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Shein’s fast fashion model continues to grow despite criticism from experts


Sheins fast fashion model continues to grow despite criticism from expertsBypassing retailers, thousands of Chinese clothing manufacturers have been selling their products online to international consumers. As a report by the Rest of World, a non-profit tech-focused journalism outlet based in New York shows, Chinese apparel makers have evolved to cater to the desires of internet-native consumers. One of the most successful online retailers to have transformed its consumers’ consumption habits into a process is Shein, known as the world’s largest fashion companies.

Founded in 2012 under the name SheInside, Shein began operations by selling wedding dresses abroad from its first headquarters in the Chinese city of Nanjing. The company eventually expanded to offer apparels for women, men and children, as well as everything from home goods to pet supplies. However, its core-business remains selling clothes for women in their teens and early 20s. The company’s clothes are mainly designed to be exported to overseas customers. According to Bloomberg, in 2020, Shein’s sales jumped 250 per cent from the previous year to reach $10billion.

Growth also brings controversies along

Shein’s fast growth also brought with it a series of controversies including accusations of theft against theSheins fast fashion model continues to grow despite criticism from company by numerous designers. It was also denounced for selling culturally or historically offensive products, such as the Swastika necklaces. The company churns out thousands of items simultaneously through its manufacturing partners on the ground in China,. Between July and December 2021, it added anywhere between 2,000 and 10,000 individual styles to its app each day, according to data collected in the course of Rest of World’s investigations.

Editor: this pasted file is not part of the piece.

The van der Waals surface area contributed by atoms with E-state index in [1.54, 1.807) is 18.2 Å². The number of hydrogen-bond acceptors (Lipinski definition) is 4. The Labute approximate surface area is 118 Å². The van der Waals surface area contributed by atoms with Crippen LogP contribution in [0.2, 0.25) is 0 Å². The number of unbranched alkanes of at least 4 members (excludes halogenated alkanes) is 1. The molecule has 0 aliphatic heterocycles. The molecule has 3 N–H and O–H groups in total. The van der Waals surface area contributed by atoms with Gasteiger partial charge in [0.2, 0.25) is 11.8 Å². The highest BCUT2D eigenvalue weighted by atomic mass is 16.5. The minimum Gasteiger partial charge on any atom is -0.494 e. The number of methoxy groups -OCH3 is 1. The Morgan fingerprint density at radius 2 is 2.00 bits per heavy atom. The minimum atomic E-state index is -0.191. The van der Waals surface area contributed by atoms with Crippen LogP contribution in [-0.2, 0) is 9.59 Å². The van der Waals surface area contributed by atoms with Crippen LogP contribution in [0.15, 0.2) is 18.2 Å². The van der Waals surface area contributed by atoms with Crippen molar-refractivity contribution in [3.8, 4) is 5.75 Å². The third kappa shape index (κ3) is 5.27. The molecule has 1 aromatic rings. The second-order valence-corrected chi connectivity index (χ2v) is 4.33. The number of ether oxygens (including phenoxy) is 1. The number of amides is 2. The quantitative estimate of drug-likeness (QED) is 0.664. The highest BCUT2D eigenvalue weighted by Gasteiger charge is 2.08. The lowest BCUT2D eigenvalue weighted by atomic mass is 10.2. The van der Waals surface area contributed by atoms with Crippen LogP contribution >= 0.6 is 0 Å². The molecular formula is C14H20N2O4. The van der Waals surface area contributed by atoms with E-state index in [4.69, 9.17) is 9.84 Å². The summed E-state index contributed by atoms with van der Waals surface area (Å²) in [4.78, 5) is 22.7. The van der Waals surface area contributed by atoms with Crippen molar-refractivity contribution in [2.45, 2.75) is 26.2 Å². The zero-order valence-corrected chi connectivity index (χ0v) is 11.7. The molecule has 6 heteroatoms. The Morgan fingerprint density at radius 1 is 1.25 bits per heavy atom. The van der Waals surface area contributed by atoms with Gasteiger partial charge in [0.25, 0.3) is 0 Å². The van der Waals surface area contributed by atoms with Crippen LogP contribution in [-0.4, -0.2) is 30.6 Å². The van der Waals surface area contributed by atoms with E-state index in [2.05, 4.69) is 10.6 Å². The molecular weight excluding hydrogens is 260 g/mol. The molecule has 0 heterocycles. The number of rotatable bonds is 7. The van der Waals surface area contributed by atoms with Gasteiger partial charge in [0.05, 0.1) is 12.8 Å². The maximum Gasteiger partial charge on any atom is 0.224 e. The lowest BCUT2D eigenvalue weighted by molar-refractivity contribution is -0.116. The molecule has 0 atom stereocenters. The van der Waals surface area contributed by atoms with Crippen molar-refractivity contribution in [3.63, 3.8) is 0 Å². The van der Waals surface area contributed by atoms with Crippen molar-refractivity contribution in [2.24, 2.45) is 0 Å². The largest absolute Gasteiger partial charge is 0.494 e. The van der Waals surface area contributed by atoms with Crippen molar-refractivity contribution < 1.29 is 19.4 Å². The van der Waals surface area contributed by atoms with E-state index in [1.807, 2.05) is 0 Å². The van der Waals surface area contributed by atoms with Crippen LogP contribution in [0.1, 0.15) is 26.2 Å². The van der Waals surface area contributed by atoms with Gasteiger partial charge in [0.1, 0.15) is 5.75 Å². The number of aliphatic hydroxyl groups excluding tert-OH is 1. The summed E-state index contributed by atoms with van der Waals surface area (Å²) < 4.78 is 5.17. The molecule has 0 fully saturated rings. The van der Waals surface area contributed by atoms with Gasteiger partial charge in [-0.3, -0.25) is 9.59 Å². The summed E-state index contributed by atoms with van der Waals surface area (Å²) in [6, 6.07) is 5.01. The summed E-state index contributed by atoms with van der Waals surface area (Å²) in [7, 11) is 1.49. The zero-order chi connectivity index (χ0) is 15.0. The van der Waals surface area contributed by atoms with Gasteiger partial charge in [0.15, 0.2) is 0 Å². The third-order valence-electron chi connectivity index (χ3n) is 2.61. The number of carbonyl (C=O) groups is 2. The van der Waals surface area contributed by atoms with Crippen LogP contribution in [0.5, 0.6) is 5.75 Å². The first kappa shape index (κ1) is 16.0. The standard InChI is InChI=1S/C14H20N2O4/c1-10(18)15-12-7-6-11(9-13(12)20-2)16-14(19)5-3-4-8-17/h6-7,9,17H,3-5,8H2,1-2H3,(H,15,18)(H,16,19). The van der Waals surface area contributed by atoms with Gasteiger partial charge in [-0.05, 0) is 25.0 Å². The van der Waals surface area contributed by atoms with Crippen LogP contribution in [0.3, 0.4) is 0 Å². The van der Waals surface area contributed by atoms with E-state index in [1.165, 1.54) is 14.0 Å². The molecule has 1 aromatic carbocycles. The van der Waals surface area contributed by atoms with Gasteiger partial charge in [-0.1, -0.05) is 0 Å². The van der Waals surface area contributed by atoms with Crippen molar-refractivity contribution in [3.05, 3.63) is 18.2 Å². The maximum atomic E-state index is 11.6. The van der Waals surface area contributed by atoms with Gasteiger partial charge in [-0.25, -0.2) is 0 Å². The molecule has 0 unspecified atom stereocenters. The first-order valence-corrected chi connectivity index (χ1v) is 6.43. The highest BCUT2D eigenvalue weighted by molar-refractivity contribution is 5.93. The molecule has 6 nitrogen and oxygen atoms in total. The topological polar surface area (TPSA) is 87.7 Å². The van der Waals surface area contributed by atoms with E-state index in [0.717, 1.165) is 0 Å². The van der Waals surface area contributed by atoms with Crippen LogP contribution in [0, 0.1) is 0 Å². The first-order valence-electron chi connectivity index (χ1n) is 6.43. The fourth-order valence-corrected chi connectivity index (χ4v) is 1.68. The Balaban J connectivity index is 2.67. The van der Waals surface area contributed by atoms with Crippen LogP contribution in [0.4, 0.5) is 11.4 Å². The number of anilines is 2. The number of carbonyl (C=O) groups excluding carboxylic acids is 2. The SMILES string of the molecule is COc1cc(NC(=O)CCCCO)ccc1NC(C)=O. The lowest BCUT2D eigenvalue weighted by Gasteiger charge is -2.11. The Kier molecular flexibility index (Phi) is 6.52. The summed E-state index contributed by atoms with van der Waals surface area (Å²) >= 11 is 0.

After watching the company’s rapid rise, major Chinese tech giants and newer startups are now racing to imitate it. The competition includes ByteDance and Alibaba, which are both working on e-commerce platforms targeting the same international demographic as Shein. Then there are brands like Cider, a Hong Kong-based e-commerce clothing brand backed by the Silicon Valley venture capital firm Andreessen Horowitz.

Exploitation of garment workers

Shein doesn’t chase catwalk trends – rather, it often knocks off items seen on TikTok and Instagram, where hype cycles move significantly faster. It launches around 100 products in as little as 10 days. Thus pressure to produce clothes more rapidly ends up falling on Chinese garment workers, who sew products for Shein during long shifts in poorly regulated workshops, according to a report by the Chinese media site Sixth Tone.

However, the company refutes all these allegations, it says, it takes all supply chain matters seriously and is fully committed to upholding high labor standards. The company’s software-driven model allows it to remain at arm’s length from the labor force actually making the products on its platform. It can also avoid directly managing inventory for almost any of the products it sells, minimising the amount of goods sitting unbought in warehouses.

In August, Shein’s website had 150 million visitors, 40 per cent of whom came via search, according to Similarweb, compared with 4 per cent of Zara’s. On social media, the company has partnered with countless micro-celebrities, fashion bloggers and reality show contestants, Before Shein’s app was banned by the Indian government last year, the company was at one point reporteldy working with about 2,000 influencers in that country alone.

Shein has become a poster child for the energy-intensive fast-fashion sector. Though the company has been criticized for its operating model, many of its rivals are watching are following suit. Its fast-fashion model keeps ticking up in speed and volume as consumers appear to adopt and discard new styles at an alarming rate and speed.